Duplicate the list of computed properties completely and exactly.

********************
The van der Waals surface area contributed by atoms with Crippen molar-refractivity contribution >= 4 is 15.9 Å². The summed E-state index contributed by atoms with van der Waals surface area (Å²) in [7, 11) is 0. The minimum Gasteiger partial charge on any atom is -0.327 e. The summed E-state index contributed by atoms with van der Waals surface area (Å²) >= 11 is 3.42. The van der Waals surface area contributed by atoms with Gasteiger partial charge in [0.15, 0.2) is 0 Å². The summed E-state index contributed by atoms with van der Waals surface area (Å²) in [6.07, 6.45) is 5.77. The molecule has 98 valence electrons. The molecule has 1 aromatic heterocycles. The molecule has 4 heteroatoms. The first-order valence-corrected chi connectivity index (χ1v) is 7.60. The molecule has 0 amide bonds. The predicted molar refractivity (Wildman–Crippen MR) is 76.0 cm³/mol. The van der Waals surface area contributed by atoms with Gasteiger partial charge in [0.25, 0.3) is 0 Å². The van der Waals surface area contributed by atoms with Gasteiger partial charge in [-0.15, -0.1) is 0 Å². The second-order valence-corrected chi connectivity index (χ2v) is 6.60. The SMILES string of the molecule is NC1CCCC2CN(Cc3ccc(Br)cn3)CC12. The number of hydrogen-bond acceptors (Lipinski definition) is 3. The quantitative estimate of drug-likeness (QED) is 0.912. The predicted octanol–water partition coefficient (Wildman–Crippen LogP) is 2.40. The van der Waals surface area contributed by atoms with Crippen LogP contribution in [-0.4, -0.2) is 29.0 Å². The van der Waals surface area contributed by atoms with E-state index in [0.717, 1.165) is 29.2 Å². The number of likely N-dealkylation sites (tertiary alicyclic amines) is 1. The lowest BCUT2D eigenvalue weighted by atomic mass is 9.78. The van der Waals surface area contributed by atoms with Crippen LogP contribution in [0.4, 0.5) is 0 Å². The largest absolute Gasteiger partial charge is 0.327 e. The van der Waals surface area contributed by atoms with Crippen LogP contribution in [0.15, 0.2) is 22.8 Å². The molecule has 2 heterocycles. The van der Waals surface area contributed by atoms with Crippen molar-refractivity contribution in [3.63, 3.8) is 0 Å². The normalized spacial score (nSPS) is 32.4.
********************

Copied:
The van der Waals surface area contributed by atoms with Crippen molar-refractivity contribution >= 4 is 15.9 Å². The summed E-state index contributed by atoms with van der Waals surface area (Å²) in [7, 11) is 0. The minimum Gasteiger partial charge on any atom is -0.327 e. The summed E-state index contributed by atoms with van der Waals surface area (Å²) >= 11 is 3.42. The van der Waals surface area contributed by atoms with Gasteiger partial charge in [0.15, 0.2) is 0 Å². The summed E-state index contributed by atoms with van der Waals surface area (Å²) in [6.07, 6.45) is 5.77. The molecule has 98 valence electrons. The molecule has 1 aromatic heterocycles. The molecule has 4 heteroatoms. The first-order valence-corrected chi connectivity index (χ1v) is 7.60. The molecule has 0 amide bonds. The predicted molar refractivity (Wildman–Crippen MR) is 76.0 cm³/mol. The van der Waals surface area contributed by atoms with Gasteiger partial charge in [0.25, 0.3) is 0 Å². The van der Waals surface area contributed by atoms with Gasteiger partial charge in [-0.15, -0.1) is 0 Å². The second-order valence-corrected chi connectivity index (χ2v) is 6.60. The SMILES string of the molecule is NC1CCCC2CN(Cc3ccc(Br)cn3)CC12. The number of hydrogen-bond acceptors (Lipinski definition) is 3. The quantitative estimate of drug-likeness (QED) is 0.912. The predicted octanol–water partition coefficient (Wildman–Crippen LogP) is 2.40. The van der Waals surface area contributed by atoms with Crippen LogP contribution in [-0.4, -0.2) is 29.0 Å². The van der Waals surface area contributed by atoms with E-state index in [0.717, 1.165) is 29.2 Å². The number of likely N-dealkylation sites (tertiary alicyclic amines) is 1. The lowest BCUT2D eigenvalue weighted by atomic mass is 9.78. The van der Waals surface area contributed by atoms with Crippen LogP contribution in [0.4, 0.5) is 0 Å². The largest absolute Gasteiger partial charge is 0.327 e. The van der Waals surface area contributed by atoms with Crippen LogP contribution in [0.15, 0.2) is 22.8 Å². The molecule has 2 heterocycles. The van der Waals surface area contributed by atoms with Crippen molar-refractivity contribution in [3.63, 3.8) is 0 Å². The normalized spacial score (nSPS) is 32.4.